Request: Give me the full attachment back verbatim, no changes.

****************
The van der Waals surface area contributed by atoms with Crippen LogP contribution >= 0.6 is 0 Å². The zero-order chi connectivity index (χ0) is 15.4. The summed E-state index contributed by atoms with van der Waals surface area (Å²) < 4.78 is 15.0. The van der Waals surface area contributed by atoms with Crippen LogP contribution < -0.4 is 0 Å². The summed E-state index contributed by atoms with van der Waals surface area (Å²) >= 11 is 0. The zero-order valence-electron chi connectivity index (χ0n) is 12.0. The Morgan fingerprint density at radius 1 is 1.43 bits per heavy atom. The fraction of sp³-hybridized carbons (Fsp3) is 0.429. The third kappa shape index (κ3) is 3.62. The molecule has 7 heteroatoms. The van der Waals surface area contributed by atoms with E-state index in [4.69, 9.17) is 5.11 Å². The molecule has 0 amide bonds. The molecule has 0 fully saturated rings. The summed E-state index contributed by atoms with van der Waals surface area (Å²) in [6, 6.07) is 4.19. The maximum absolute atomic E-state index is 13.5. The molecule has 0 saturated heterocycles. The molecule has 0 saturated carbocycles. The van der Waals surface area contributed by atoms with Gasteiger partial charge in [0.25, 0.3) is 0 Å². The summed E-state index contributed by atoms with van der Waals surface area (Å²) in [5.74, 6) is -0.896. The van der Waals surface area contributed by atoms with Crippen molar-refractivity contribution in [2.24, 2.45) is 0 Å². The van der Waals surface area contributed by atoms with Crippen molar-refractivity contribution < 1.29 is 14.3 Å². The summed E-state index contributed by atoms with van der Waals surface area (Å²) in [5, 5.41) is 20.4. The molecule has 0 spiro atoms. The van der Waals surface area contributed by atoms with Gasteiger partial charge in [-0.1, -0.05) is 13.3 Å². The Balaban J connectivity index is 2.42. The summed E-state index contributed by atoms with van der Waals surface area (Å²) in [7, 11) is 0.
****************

The van der Waals surface area contributed by atoms with Crippen LogP contribution >= 0.6 is 0 Å². The zero-order chi connectivity index (χ0) is 15.4. The summed E-state index contributed by atoms with van der Waals surface area (Å²) < 4.78 is 15.0. The van der Waals surface area contributed by atoms with Crippen LogP contribution < -0.4 is 0 Å². The summed E-state index contributed by atoms with van der Waals surface area (Å²) >= 11 is 0. The zero-order valence-electron chi connectivity index (χ0n) is 12.0. The Morgan fingerprint density at radius 1 is 1.43 bits per heavy atom. The fraction of sp³-hybridized carbons (Fsp3) is 0.429. The third kappa shape index (κ3) is 3.62. The molecule has 7 heteroatoms. The van der Waals surface area contributed by atoms with E-state index in [4.69, 9.17) is 5.11 Å². The molecule has 0 amide bonds. The molecule has 0 fully saturated rings. The summed E-state index contributed by atoms with van der Waals surface area (Å²) in [6, 6.07) is 4.19. The maximum absolute atomic E-state index is 13.5. The molecule has 0 saturated heterocycles. The molecule has 0 saturated carbocycles. The van der Waals surface area contributed by atoms with Gasteiger partial charge in [0.25, 0.3) is 0 Å². The summed E-state index contributed by atoms with van der Waals surface area (Å²) in [5.74, 6) is -0.896. The van der Waals surface area contributed by atoms with Crippen molar-refractivity contribution in [2.24, 2.45) is 0 Å². The van der Waals surface area contributed by atoms with Crippen molar-refractivity contribution < 1.29 is 14.3 Å². The summed E-state index contributed by atoms with van der Waals surface area (Å²) in [5, 5.41) is 20.4. The molecule has 0 spiro atoms. The van der Waals surface area contributed by atoms with Gasteiger partial charge in [-0.1, -0.05) is 13.3 Å². The Balaban J connectivity index is 2.42. The summed E-state index contributed by atoms with van der Waals surface area (Å²) in [7, 11) is 0.